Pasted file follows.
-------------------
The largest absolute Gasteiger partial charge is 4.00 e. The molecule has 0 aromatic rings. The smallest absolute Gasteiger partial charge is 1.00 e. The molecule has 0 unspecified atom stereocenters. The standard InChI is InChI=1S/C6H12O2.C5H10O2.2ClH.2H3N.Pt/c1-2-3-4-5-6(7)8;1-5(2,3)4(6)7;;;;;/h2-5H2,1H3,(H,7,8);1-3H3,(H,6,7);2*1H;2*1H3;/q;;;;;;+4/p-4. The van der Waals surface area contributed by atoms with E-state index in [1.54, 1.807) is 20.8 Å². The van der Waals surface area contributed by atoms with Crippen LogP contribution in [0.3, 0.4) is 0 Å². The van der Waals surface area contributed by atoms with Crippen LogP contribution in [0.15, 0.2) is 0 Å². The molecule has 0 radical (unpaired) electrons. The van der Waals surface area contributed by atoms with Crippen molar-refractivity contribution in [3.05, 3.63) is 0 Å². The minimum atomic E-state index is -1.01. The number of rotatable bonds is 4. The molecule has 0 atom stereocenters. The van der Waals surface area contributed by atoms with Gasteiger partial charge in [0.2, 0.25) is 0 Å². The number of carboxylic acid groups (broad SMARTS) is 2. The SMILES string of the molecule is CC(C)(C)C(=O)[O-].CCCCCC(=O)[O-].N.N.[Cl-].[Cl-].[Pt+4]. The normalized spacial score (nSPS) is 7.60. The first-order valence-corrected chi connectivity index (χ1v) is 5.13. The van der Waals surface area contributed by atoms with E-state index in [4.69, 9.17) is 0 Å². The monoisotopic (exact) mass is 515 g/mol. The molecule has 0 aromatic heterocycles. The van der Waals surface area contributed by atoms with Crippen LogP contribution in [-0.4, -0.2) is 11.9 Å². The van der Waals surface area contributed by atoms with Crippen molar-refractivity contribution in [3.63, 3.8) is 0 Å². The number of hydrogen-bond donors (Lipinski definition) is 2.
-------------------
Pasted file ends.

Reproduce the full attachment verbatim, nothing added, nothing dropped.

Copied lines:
The largest absolute Gasteiger partial charge is 4.00 e. The molecule has 0 aromatic rings. The smallest absolute Gasteiger partial charge is 1.00 e. The molecule has 0 unspecified atom stereocenters. The standard InChI is InChI=1S/C6H12O2.C5H10O2.2ClH.2H3N.Pt/c1-2-3-4-5-6(7)8;1-5(2,3)4(6)7;;;;;/h2-5H2,1H3,(H,7,8);1-3H3,(H,6,7);2*1H;2*1H3;/q;;;;;;+4/p-4. The van der Waals surface area contributed by atoms with E-state index in [1.54, 1.807) is 20.8 Å². The van der Waals surface area contributed by atoms with Crippen LogP contribution in [0.3, 0.4) is 0 Å². The van der Waals surface area contributed by atoms with Crippen LogP contribution in [0.15, 0.2) is 0 Å². The molecule has 0 radical (unpaired) electrons. The van der Waals surface area contributed by atoms with Crippen molar-refractivity contribution in [3.05, 3.63) is 0 Å². The minimum atomic E-state index is -1.01. The number of rotatable bonds is 4. The molecule has 0 atom stereocenters. The van der Waals surface area contributed by atoms with Gasteiger partial charge in [0.2, 0.25) is 0 Å². The number of carboxylic acid groups (broad SMARTS) is 2. The SMILES string of the molecule is CC(C)(C)C(=O)[O-].CCCCCC(=O)[O-].N.N.[Cl-].[Cl-].[Pt+4]. The normalized spacial score (nSPS) is 7.60. The first-order valence-corrected chi connectivity index (χ1v) is 5.13. The van der Waals surface area contributed by atoms with E-state index in [4.69, 9.17) is 0 Å². The monoisotopic (exact) mass is 515 g/mol. The molecule has 0 aromatic heterocycles. The van der Waals surface area contributed by atoms with Crippen LogP contribution in [-0.4, -0.2) is 11.9 Å². The van der Waals surface area contributed by atoms with Crippen molar-refractivity contribution in [3.63, 3.8) is 0 Å². The number of hydrogen-bond donors (Lipinski definition) is 2.